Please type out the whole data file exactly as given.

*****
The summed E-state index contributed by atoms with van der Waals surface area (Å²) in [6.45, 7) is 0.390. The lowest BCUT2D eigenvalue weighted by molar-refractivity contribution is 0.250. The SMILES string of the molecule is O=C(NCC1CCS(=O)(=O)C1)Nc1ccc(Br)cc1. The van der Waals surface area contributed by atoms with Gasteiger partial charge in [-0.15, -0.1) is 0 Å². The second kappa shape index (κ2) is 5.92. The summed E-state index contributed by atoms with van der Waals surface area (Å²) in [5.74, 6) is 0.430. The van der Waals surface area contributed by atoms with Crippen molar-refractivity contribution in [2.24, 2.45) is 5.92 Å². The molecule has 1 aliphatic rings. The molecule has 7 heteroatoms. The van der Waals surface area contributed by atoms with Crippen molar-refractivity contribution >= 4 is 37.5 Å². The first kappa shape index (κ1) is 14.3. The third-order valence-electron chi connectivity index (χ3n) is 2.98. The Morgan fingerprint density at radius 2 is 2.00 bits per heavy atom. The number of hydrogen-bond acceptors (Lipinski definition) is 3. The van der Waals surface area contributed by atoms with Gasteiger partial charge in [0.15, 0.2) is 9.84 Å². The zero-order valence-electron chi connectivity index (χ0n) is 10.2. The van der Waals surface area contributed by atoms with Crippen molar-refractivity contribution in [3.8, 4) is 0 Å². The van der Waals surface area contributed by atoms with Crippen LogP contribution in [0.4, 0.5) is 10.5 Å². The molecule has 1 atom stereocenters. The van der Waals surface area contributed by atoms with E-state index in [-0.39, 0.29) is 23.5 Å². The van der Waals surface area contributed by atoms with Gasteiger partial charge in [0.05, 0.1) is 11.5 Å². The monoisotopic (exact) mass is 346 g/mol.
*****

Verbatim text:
The summed E-state index contributed by atoms with van der Waals surface area (Å²) in [6.45, 7) is 0.390. The lowest BCUT2D eigenvalue weighted by molar-refractivity contribution is 0.250. The SMILES string of the molecule is O=C(NCC1CCS(=O)(=O)C1)Nc1ccc(Br)cc1. The van der Waals surface area contributed by atoms with Gasteiger partial charge in [-0.15, -0.1) is 0 Å². The second kappa shape index (κ2) is 5.92. The summed E-state index contributed by atoms with van der Waals surface area (Å²) in [5.74, 6) is 0.430. The van der Waals surface area contributed by atoms with Crippen molar-refractivity contribution in [2.24, 2.45) is 5.92 Å². The molecule has 1 aliphatic rings. The molecule has 7 heteroatoms. The van der Waals surface area contributed by atoms with Crippen molar-refractivity contribution >= 4 is 37.5 Å². The first kappa shape index (κ1) is 14.3. The third-order valence-electron chi connectivity index (χ3n) is 2.98. The Morgan fingerprint density at radius 2 is 2.00 bits per heavy atom. The number of hydrogen-bond acceptors (Lipinski definition) is 3. The van der Waals surface area contributed by atoms with Gasteiger partial charge in [0.15, 0.2) is 9.84 Å². The zero-order valence-electron chi connectivity index (χ0n) is 10.2. The van der Waals surface area contributed by atoms with Crippen molar-refractivity contribution in [3.8, 4) is 0 Å². The van der Waals surface area contributed by atoms with Crippen LogP contribution in [0.4, 0.5) is 10.5 Å². The molecule has 1 atom stereocenters. The van der Waals surface area contributed by atoms with E-state index in [-0.39, 0.29) is 23.5 Å². The van der Waals surface area contributed by atoms with Gasteiger partial charge in [0.05, 0.1) is 11.5 Å². The monoisotopic (exact) mass is 346 g/mol.